Professionals usually need a tripod to take photos of night views. But it is difficult to get a good shot even with a tripod at the Peak Tower because there are simply too many tourists. But you can take gorgeous night view photos without a tripod here at Lugard Road Lookout because there are several spots here where you can place your camera on the ground without any trees blocking your view. All the night view photos I took during my trip to Hong Kong this time were taken with my camera on the ground because I didn’t carry a tripod with me, and I was very satisfied how they turned out.
Hong Kong at night looks even more charming. In just one century, this place evolved from a little unknown fishing village to a world-renowned economic center. The neon lights here represent the dreams of many and countless families, and look so glamorous when they mix together.
We have to mention the “light show of Hong Kong” at Victoria Harbour if we’re talking about night views of Hong Kong. Personally, I believe that it is better to enjoy it at the harbour than on top of Victoria Peak.
Chungking Mansions gained fame with the 1994 movie
1. How to get to Chungking Mansions: Exit from Exit D at Tsim Sha Tsui Station.
2. Keep an eye on your personal belongings since there are all kinds of people there.
The building itself casts another kind of charm for those who dig architectural aesthetics, in addition to the movie. Built in the post-industrial period of Hong Kong, Chungking Mansions were once rated the place best reflecting the globalization and the cultural diversity in Hong Kong by the US’ Time magazine.
The spot for photography is on the third floor patio, which is very easy to find. It is worth pointing out that there’s a noticeable presence of Indian population in the complex, there are also many cheap hotels and all kinds of people check in to these hotels. I lived in one of the hotels in Chungking Mansions when I visited Hong Kong the first time many years ago.
I still remembered the time I watched Chungking Express in college and I was confused by it. I couldn’t watch it anymore after I got bored. Now I realize what a great movie it is. I have to say that only people with stories get to understand the movie Chungking Express.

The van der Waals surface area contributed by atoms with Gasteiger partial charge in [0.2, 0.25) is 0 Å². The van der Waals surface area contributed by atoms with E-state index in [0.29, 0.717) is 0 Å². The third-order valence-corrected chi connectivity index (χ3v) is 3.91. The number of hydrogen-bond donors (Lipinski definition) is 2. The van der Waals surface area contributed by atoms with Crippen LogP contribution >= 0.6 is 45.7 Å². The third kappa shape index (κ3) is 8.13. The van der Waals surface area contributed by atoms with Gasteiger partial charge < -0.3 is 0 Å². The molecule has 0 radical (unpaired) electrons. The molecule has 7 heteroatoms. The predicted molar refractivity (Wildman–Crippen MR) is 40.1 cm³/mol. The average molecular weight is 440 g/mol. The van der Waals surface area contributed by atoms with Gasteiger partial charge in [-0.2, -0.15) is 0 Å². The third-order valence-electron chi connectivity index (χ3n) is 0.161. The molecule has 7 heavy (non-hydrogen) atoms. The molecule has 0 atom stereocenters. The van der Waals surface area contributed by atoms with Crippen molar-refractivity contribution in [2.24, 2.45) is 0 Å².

By the way, Chungking Mansions are a great place if you are into Indian cuisines.
Graffiti on Graham Street - must-go for couples
Everyone would think of the graffiti on Graham Street when speaking of the popular wall paintings in Hong Kong. In fact, there are not so many wall arts here but they are popular among young couples. So, you get to see tons of photos taken here in many travel journals.
How to get to Graham Street graffiti: Exit from Exit D2 at Central Station. Walk for about 10 minutes along Graham Street then you’ll see the murals.
Graham Street is narrow and it is a one-way street, so there are cars from time to time. Besides, you only get to take photos on the opposite side of the street so just be cautious when crossing.
Central is the right place if you enjoy the modern side of Hong Kong. It hurts my neck to look up at so many skyscrapers. I wondered if those who work in Central have a sore neck, too?
Hong Kong Cultural Centre - beauty of triangles
Hong Kong Cultural Centre is a modern performance arts center where all sorts of concerts, operas, musicals, dance performance and dramas as well as experimental plays are offered. It is located next to Tsim Sha Tsui Ferry Pier in Kowloon. The reason why it is famous on the Internet is because of its slope-style corridor, and the repeated triangular structure is really impressive. You get remarkable aesthetically pleasing scenery when sunlight passes through those slope-style columns on a sunny day. It is also a must-go for tourists to Hong Kong.
How to get to Hong Kong Cultural Center: Exit from Tsim Sha Tsui Station or East Tsim Sha Tsui Station, and walk for 5 minutes.
The spot to take a panoramic view of the center is located on the rooftop pool in the Sheraton Hotel on the opposite side.
Victoria Harbour - the dreamlike night of Hong Kong
Victoria Harbour is a must-go for all tourists who travel to Hong Kong. You just get the vibe to take beautiful photos whether in day or at night when you walk on the Avenue of Stars.
How to get to Victoria Harbour: Exit from the Tsim Sha Tsui MTR Station or East Tsim Sha Tsui MTR Station and walk for 5 minutes towards the seashore. The best spot for photograph is close to Hong Kong Cultural Centre.
An incredible laser light show will be presented at Victoria Harbour at 8PM every day. The night sky of this Oriental Pearl is decorated beautifully and it is known for one of the top three most beautiful night skylines in the world.
It is an excellent experience to tour Hong Kong at night, but many people are debating whether they should stay on land at Victoria Harbour to enjoy the light show or enjoy it on a boat. Personally speaking, both options have their own advantages.